In 2011, the first núcleo outside the theater, Centro Educacional Santo Antônio (CESA), was inaugurated. By December 2017, the program served 5700 students across the Bahia State, including 1700 in Salvador. NEOJIBA currently has 12 núcleos in the Salvador metropolitan area. Some offer classes for winds and percussion, while others offer training in choir, strings, or full orchestra. One of the núcleos includes services for disabled students. Although each núcleo is free to choose the classes it offers, all follow the main objective of NEOJIBA: the promotion of social inclusion through collective musical practice. Participants vary in age from 4 to 29, depending on the núcleo or orchestra. All activities, musical instruments, learning materials, and access to transportation for concerts and presentations are free to all participants.
Since its inception, NEOJIBA has grown rapidly and created partnerships with national and international institutions, including the United Nations and The Orchestra of the Americas. In 2017, 8 students from NEOJIBA won auditions with the OSBA, demonstrating the high music quality offered by the program.
With almost 3 million people, Salvador is the capital of Bahia State and the largest city in the Northeast region of Brazil. It was the capital of colonial Brazil and the first slave port in the Americas. Due to the large number of African slaves brought by the Portuguese, the Afro-Brazilian heritage in the region is stronger than in other parts of Brazil. This influence may be found in the traditional cuisine, music, dances, and various forms of artistic expressions. The region has a very diverse population, including not only Afro-Brazilians but also people of Indigenous and European heritage. Salvador is the most important tourism center in the country, followed by Rio de Janeiro. This, in addition to the city’s numerous commercial ports (primarily for the oil and petroleum industries), has made Salvador an economically vibrant location.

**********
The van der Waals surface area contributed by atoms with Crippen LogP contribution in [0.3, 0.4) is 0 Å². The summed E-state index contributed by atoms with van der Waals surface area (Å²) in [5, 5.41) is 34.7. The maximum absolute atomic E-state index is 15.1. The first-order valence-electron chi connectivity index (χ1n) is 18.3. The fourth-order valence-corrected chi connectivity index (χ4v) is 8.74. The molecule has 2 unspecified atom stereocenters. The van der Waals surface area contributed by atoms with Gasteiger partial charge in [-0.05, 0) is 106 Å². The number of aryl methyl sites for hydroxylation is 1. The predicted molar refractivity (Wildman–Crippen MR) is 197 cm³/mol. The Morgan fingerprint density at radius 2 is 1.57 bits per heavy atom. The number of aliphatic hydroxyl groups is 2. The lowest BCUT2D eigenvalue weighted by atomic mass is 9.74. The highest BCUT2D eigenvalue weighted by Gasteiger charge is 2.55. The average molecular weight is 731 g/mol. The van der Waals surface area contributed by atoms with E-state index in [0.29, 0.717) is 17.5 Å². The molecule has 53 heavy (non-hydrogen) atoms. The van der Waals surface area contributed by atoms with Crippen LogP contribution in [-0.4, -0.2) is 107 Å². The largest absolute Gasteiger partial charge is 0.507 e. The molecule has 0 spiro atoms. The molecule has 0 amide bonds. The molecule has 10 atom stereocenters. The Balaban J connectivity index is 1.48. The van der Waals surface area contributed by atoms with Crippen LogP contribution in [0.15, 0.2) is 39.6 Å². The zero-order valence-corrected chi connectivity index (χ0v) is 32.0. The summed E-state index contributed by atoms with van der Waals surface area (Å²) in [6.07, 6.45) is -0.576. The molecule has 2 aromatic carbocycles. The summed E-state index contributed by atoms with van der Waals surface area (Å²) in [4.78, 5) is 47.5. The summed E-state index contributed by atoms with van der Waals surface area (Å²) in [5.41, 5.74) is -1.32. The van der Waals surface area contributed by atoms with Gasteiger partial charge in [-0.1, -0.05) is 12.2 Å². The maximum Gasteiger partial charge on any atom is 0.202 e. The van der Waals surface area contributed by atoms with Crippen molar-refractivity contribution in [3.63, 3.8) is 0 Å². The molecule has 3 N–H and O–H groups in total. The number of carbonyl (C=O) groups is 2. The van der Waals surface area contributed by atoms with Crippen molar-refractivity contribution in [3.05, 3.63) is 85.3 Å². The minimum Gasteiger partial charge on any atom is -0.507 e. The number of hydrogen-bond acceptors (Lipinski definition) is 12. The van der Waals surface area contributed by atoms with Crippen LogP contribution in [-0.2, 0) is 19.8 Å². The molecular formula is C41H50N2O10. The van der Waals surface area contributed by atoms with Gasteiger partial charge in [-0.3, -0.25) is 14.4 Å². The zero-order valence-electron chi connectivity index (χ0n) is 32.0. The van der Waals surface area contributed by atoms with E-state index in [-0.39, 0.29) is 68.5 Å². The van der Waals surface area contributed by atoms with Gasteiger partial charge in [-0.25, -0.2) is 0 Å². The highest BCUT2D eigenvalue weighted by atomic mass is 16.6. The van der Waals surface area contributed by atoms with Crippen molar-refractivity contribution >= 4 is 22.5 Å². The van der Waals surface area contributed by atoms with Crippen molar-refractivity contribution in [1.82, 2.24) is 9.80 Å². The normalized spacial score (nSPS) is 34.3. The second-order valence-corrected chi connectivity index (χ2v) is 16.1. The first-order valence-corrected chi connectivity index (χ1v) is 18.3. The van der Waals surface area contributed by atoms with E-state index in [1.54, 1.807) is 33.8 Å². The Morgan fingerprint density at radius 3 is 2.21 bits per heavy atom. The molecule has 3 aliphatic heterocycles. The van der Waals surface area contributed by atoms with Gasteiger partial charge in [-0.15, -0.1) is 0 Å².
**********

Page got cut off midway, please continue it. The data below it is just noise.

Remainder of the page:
Most NEOJIBA students come from situations of vulnerability, both economically and socially. Many live in the suburbs of Salvador or another city in the Bahia State. NEOJIBA has given these students an opportunity to develop their capacities, individually and socially, through collective musical practice. Through the program, students learn values such as respect, teamwork, discipline, and tolerance. These values positively affect students’ relationship with their families. Students may become role models within their families and communities. In an August 3, 2016 article in Bahia Já, a local newspaper, one mother from the São Tomé de Paripe neighborhood of Ferroviário, a suburb of Salvador, stated that “the program has offered so many things, especially with regards to the development of my children.” She said that her son is now more focused at school and that the program had encouraged her daughter to complete her studies.